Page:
The Phillies have an agreement in place with free-agent outfielder Kyle Schwarber, according to multiple reports. Schwarber, 29, is likely to be the big get for the Phillies, but that doesn’t mean the team is done adding to the roster.
Matt Gelb reports that “team officials believe adding Schwarber at this price will still allow them to add one or two more pieces to the edges of the roster.”
With the Schwarber signing, the Phillies have approximately $12.8 million in tax space before hitting the first threshold. As Gelb mentioned, the Phillies probably won’t spend up to the tax at this moment to ensure they have space prior to the trade deadline.
If Phillies ownership is looking to operate under the payroll constraints of the $230 million luxury tax threshold, where should they spend that money? They have options.
Very few starters remain on the market. The best one left at the time of publication is Tyler Anderson, who was supposed to go to the Phillies in a July 2021 deal that never happened. In a perfect world, all five of Zack Wheeler, Aaron Nola, Zach Eflin, Ranger Suárez and Kyle Gibson would be healthy and ready to pitch on April 8. That’s far from the case as of now. Wheeler has the flu and Suárez is still trying to get back to Clearwater from Colombia. The Phillies ace was already behind schedule after dealing with fatigue and shoulder soreness during the offseason. It’s very possible that out of the five Phillies starters listed, only two are ready for Opening Day.
The Phillies’ plan to combat the uncertainty is … more uncertainty. Bailey Falter, Hans Crouse, Cristopher Sánchez and others are likely to get stretched out in preparation of having to make an early season start or two. Will it be enough? It could be considering that rosters might expand early on and the Phillies could allocate those spots to swingmen.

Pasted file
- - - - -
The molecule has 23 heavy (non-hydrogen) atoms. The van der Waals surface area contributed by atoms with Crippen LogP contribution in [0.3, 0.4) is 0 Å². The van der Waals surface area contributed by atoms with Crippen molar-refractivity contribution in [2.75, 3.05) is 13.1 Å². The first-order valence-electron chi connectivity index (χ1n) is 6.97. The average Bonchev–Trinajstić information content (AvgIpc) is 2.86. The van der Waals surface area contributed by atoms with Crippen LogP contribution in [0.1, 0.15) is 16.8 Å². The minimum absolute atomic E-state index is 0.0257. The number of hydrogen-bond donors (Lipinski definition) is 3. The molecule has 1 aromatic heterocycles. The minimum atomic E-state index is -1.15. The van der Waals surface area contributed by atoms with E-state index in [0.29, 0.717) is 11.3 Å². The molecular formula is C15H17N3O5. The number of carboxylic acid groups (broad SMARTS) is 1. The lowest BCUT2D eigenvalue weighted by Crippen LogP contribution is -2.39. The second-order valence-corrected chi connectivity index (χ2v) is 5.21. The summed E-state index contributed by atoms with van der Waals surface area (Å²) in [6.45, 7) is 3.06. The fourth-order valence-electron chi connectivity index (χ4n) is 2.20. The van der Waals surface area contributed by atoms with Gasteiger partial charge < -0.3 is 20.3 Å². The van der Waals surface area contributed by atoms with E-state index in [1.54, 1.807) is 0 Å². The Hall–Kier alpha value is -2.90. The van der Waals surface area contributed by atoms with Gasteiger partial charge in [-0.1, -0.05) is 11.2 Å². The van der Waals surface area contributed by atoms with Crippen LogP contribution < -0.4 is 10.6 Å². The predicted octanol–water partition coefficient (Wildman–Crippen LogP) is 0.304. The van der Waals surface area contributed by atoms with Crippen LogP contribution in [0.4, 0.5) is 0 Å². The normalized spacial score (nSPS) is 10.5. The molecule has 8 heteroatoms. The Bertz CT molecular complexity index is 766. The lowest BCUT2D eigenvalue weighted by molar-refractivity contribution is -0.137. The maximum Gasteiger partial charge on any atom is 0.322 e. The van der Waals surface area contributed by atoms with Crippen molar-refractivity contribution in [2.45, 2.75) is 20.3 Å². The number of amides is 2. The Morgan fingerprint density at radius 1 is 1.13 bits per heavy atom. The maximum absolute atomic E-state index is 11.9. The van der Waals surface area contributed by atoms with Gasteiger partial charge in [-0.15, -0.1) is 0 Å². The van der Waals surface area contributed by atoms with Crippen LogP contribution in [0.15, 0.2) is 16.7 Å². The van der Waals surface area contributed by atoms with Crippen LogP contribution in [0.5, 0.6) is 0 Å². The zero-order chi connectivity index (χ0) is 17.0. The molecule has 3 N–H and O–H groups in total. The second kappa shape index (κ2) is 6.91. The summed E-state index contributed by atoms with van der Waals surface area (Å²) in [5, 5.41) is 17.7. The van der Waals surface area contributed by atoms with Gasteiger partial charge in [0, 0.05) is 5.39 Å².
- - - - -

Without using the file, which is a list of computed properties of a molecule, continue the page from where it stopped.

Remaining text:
Julio Teheran is expected to hold a showcase in Miami on Thursday. Could J.A. Happ return for a second stint with the Phillies? Drew Smyly and Brett Anderson are among the other free agent options. The Phillies have yet to be connected to any of the prominent trade candidates.
In Phillies Nation‘s second mock offseason, I made the case that the Phillies should have five outfielders they feel comfortable playing on an everyday basis. Since it seems like the team views Odúbel Herrera and Matt Vierling as a platoon pairing, the Phillies could use another sure thing in the outfield. Unless ownership does a 180 and gives Dave Dombrowski the budget to pursue Michael Conforto or Nick Castellanos, former Padres outfielder Tommy Pham is probably the best fit among remaining free agents.
The Herrera deal shouldn’t completely take the Phillies out of the center field trade market. Bryan Reynolds is worth trading the farm for, but even that might not be enough to pry him away from Pittsburgh. A’s center fielder Ramon Laureano could be still be available as part of the ongoing fire sale in Oakland.
The Phillies could use one of the following two types of utility players to fill out their bench: A defensive specialist or someone who can play third, second and first base with some offensive upside. As good as a defender Ronald Torreyes was last season, they can’t afford to allocate nearly 350 plate appearances to him again. Maybe a player of his defensive caliber is available on the waiver wire later this spring.
Matt Carpenter could be an option that falls in the latter category. Since finishing ninth in NL MVP voting in 2018, Carpenter has slashed a meager .203/.325/.346. Ken Rosenthal documented Carpenter’s months-long journey to reinvent his swing this offseason. He could be worth a flier.
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